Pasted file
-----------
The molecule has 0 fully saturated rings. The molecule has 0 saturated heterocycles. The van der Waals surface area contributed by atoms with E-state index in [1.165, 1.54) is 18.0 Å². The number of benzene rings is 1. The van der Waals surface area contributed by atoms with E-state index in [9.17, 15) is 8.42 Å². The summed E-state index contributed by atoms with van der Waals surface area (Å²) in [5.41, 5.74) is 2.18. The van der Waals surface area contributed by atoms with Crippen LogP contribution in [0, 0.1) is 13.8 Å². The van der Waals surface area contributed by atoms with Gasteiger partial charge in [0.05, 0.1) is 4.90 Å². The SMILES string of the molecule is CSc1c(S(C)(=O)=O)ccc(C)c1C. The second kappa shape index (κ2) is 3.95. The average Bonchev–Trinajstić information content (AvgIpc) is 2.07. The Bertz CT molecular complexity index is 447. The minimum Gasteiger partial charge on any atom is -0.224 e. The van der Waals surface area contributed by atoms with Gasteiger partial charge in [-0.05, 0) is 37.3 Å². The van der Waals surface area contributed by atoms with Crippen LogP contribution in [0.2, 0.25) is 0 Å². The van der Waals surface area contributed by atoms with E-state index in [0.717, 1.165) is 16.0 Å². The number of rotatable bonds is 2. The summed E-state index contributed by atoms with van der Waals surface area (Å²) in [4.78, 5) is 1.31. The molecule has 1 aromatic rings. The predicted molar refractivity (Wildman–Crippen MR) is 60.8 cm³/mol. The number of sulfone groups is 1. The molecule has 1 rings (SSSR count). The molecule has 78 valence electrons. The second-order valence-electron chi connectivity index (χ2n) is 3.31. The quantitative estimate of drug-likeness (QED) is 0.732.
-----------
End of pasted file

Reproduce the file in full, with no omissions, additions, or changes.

The molecule has 0 fully saturated rings. The molecule has 0 saturated heterocycles. The van der Waals surface area contributed by atoms with E-state index in [1.165, 1.54) is 18.0 Å². The number of benzene rings is 1. The van der Waals surface area contributed by atoms with E-state index in [9.17, 15) is 8.42 Å². The summed E-state index contributed by atoms with van der Waals surface area (Å²) in [5.41, 5.74) is 2.18. The van der Waals surface area contributed by atoms with Crippen LogP contribution in [0, 0.1) is 13.8 Å². The van der Waals surface area contributed by atoms with Gasteiger partial charge in [0.05, 0.1) is 4.90 Å². The SMILES string of the molecule is CSc1c(S(C)(=O)=O)ccc(C)c1C. The second kappa shape index (κ2) is 3.95. The average Bonchev–Trinajstić information content (AvgIpc) is 2.07. The Bertz CT molecular complexity index is 447. The minimum Gasteiger partial charge on any atom is -0.224 e. The van der Waals surface area contributed by atoms with Gasteiger partial charge in [-0.05, 0) is 37.3 Å². The van der Waals surface area contributed by atoms with Crippen LogP contribution in [0.2, 0.25) is 0 Å². The van der Waals surface area contributed by atoms with E-state index in [0.717, 1.165) is 16.0 Å². The number of rotatable bonds is 2. The summed E-state index contributed by atoms with van der Waals surface area (Å²) in [4.78, 5) is 1.31. The molecule has 1 aromatic rings. The predicted molar refractivity (Wildman–Crippen MR) is 60.8 cm³/mol. The number of sulfone groups is 1. The molecule has 1 rings (SSSR count). The molecule has 78 valence electrons. The second-order valence-electron chi connectivity index (χ2n) is 3.31. The quantitative estimate of drug-likeness (QED) is 0.732.